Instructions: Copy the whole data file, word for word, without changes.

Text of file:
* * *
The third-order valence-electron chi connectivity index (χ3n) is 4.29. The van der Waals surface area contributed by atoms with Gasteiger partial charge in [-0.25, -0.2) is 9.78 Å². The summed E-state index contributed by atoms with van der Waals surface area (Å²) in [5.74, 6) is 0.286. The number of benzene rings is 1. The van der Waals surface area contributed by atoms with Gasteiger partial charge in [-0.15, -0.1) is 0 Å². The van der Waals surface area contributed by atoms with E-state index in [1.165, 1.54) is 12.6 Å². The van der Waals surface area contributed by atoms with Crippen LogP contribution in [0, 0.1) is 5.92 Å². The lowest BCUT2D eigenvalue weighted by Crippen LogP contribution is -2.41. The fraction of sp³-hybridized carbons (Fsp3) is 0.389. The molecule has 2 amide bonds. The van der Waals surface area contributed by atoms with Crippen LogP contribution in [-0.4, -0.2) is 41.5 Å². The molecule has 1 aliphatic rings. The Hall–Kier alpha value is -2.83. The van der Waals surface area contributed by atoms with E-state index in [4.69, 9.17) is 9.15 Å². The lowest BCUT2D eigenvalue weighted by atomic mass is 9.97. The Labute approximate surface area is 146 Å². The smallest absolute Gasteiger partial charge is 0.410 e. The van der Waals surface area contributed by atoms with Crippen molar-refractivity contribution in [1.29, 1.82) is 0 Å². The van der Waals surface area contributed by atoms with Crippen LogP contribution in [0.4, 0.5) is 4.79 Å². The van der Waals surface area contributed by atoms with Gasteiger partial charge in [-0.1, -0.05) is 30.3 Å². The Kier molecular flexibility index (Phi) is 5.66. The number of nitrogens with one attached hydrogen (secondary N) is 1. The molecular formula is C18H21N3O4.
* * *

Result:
The third-order valence-electron chi connectivity index (χ3n) is 4.29. The van der Waals surface area contributed by atoms with Gasteiger partial charge in [-0.25, -0.2) is 9.78 Å². The summed E-state index contributed by atoms with van der Waals surface area (Å²) in [5.74, 6) is 0.286. The number of benzene rings is 1. The van der Waals surface area contributed by atoms with Gasteiger partial charge in [-0.15, -0.1) is 0 Å². The van der Waals surface area contributed by atoms with E-state index in [1.165, 1.54) is 12.6 Å². The van der Waals surface area contributed by atoms with Crippen LogP contribution in [0, 0.1) is 5.92 Å². The lowest BCUT2D eigenvalue weighted by Crippen LogP contribution is -2.41. The fraction of sp³-hybridized carbons (Fsp3) is 0.389. The molecule has 2 amide bonds. The van der Waals surface area contributed by atoms with Crippen LogP contribution in [-0.4, -0.2) is 41.5 Å². The molecule has 1 aliphatic rings. The Hall–Kier alpha value is -2.83. The van der Waals surface area contributed by atoms with E-state index in [4.69, 9.17) is 9.15 Å². The lowest BCUT2D eigenvalue weighted by atomic mass is 9.97. The Labute approximate surface area is 146 Å². The smallest absolute Gasteiger partial charge is 0.410 e. The van der Waals surface area contributed by atoms with Crippen molar-refractivity contribution in [1.29, 1.82) is 0 Å². The van der Waals surface area contributed by atoms with Crippen LogP contribution in [0.4, 0.5) is 4.79 Å². The van der Waals surface area contributed by atoms with Gasteiger partial charge in [-0.1, -0.05) is 30.3 Å². The Kier molecular flexibility index (Phi) is 5.66. The number of nitrogens with one attached hydrogen (secondary N) is 1. The molecular formula is C18H21N3O4.